United States v. Winchester/Opinion of the Court
The claimant is the surviving executor of the will of John C. Jenkins, who died in 1855, leaving four minor children, and possessed of a plantation in the State of Mississippi, on the Mississippi River, above Vicksburg. By directions in the will, the plantation was to be cultivated by the representatives of the estate for the benefit of the testator's children.
On the 18th of February, 1863, there was on this plantation belonging to the estate and raised thereon according to the provisions of the will, a quantity of cotton, one hundred and sixty-eight bales of which were on that day seized by the naval forces of the United States, and taken on board of a government steamer. The cotton was then carried to Johnson's Landing, on the river, and thence to Milliken's Bend; where, with other cotton, making in all two hundred and fifty-eight bales, it was shipped on board of the transport 'Rowena,' by order of Admiral Porter, who was in command of the naval forces on the Mississippi.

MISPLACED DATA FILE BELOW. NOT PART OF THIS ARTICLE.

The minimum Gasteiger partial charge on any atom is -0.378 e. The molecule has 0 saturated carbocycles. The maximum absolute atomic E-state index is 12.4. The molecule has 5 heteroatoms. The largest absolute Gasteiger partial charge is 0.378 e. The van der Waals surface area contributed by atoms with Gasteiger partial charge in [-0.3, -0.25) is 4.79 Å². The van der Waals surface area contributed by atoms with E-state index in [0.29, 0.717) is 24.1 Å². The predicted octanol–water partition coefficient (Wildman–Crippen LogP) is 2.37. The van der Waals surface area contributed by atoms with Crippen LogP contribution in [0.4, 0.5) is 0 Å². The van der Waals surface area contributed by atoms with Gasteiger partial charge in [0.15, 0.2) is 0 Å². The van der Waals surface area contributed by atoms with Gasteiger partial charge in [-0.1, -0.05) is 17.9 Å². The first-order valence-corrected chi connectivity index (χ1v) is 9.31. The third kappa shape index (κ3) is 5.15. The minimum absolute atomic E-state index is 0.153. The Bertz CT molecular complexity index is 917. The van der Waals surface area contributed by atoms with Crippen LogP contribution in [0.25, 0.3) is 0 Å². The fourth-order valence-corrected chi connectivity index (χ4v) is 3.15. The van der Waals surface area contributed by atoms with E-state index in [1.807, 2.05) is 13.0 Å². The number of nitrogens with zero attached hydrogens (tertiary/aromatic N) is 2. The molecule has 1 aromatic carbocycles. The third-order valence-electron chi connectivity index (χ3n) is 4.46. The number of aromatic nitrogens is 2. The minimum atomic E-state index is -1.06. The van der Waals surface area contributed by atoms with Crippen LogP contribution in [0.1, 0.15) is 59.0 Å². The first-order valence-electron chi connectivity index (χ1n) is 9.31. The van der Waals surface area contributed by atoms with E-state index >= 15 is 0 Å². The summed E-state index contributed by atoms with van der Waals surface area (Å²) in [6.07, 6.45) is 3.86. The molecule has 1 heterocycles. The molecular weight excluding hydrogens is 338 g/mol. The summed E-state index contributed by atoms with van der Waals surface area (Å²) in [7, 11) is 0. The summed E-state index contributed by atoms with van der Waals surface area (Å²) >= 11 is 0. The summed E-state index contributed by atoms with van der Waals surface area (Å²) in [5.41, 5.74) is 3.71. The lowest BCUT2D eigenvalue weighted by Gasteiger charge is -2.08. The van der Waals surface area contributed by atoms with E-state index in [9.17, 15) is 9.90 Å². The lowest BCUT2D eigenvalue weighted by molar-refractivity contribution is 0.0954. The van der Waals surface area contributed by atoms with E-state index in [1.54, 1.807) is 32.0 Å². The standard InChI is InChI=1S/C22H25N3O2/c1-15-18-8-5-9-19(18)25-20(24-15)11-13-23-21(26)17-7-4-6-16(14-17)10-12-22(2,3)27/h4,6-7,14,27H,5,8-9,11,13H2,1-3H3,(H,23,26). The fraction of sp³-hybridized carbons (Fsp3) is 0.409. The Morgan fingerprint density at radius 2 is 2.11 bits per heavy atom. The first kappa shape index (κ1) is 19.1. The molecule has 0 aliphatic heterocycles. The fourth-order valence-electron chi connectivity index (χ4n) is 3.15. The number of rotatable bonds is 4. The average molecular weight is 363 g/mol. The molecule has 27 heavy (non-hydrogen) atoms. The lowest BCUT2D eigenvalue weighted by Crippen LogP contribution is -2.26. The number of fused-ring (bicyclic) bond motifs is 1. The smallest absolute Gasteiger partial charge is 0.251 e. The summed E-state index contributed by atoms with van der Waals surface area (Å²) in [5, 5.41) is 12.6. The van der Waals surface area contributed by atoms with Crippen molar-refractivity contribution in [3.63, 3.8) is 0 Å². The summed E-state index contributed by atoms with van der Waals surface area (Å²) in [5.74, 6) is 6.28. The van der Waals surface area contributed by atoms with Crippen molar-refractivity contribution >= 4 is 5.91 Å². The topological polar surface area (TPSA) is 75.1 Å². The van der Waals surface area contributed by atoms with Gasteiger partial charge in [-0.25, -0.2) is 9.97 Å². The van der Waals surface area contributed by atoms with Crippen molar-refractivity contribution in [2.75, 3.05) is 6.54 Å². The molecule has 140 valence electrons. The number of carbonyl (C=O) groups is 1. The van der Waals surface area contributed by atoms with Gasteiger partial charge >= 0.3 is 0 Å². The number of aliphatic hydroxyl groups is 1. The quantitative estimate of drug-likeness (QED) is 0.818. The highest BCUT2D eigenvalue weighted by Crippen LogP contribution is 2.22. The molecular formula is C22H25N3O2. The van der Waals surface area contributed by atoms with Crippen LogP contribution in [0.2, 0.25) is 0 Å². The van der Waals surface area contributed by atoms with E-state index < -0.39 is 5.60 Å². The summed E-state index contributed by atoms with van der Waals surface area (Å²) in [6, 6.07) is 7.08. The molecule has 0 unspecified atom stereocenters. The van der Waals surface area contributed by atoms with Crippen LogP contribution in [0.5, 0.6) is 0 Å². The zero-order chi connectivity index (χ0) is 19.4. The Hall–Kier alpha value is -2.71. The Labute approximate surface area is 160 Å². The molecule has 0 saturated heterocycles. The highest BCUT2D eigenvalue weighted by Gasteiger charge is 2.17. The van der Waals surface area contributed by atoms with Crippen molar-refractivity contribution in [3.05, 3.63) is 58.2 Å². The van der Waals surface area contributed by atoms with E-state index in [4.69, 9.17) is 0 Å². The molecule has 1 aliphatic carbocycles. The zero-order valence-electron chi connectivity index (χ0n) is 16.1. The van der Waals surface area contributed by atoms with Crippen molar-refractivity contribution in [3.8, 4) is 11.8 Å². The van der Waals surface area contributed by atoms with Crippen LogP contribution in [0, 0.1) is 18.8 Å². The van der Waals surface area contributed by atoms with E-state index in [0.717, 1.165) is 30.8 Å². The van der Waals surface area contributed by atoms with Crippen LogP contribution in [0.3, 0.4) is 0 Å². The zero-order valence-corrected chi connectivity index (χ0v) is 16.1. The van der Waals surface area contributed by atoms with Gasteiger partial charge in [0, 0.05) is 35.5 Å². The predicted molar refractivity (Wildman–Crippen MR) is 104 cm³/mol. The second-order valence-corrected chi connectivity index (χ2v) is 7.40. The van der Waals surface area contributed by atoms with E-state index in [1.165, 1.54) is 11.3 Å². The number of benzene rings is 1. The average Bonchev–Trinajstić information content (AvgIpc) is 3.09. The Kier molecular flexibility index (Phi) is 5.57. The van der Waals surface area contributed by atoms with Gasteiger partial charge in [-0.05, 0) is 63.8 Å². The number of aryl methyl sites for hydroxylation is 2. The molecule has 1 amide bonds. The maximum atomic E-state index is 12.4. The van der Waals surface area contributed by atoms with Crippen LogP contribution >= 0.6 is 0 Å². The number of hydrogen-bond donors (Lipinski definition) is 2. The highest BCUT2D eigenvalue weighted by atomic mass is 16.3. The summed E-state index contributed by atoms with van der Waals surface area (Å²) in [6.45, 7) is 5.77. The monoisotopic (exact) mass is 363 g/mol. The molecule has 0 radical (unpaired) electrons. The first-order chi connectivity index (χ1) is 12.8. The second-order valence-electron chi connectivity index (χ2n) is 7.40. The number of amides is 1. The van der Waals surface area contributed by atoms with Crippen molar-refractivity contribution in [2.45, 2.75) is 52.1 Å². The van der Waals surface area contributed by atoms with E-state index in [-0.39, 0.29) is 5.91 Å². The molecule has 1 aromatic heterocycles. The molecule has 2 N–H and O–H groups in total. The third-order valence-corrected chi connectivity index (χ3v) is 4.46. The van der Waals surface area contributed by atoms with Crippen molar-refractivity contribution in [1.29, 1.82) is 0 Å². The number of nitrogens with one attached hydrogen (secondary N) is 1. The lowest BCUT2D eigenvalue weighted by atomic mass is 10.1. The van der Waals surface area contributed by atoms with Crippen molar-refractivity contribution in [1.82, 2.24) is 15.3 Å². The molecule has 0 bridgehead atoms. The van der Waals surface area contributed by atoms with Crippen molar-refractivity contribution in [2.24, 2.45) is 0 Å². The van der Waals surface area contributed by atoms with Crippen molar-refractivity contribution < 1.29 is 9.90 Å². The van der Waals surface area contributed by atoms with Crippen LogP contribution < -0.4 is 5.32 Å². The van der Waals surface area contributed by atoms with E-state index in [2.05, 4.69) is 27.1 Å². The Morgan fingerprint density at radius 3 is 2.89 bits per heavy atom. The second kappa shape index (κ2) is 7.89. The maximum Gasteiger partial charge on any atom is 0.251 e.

In March following, the admiral reported the capture of this cotton to the Secretary of the Navy, and was informed, in reply, that all property captured as 'prize property' must be sent to a prize court for adjudication, and be disposed of as the court might decree; and that the disposition of captured 'abandoned property' was provided for by an act of Congress of March 12, 1863. The cotton was thereupon sent to Cairo, where it arrived on the 7th of April, 1863, and was delivered to Captain Pennock, commanding at the station, and was by him turned over to the United States marshal of the district. Soon afterwards, upon information given by Captain Pennock, the United States district attorney filed a libel in the District Court of the United States for the Southern District of Illinois for the condemnation and sale of the cotton as forfeited to the United States. The libel stated that the seizure was made by order of Admiral Porter, on the Mississippi River, that river 'being a public water of the United States, navigable to the sea by vessels of ten or more tons burden;' and that the seizure was made for violation of the Non-Intercourse Act of July 13, 1861, and the proclamation of the President of Aug. 16, 1861; and because the property belonged to a person in armed rebellion against the government of the United States; and that the case was within the admiralty jurisdiction of the court. The case then proceeded, in accordance with the forms of admiralty practice and entitled as in admiralty, to a decree condemning the property as forfeited to the United States. The decree was subsequently opened as to part of the property, and the libel was amended by striking out the first allegation as to the Non-Intercourse Act, which was inapplicable to the cotton belonging to the estate of Jenkins and seized on his plantation.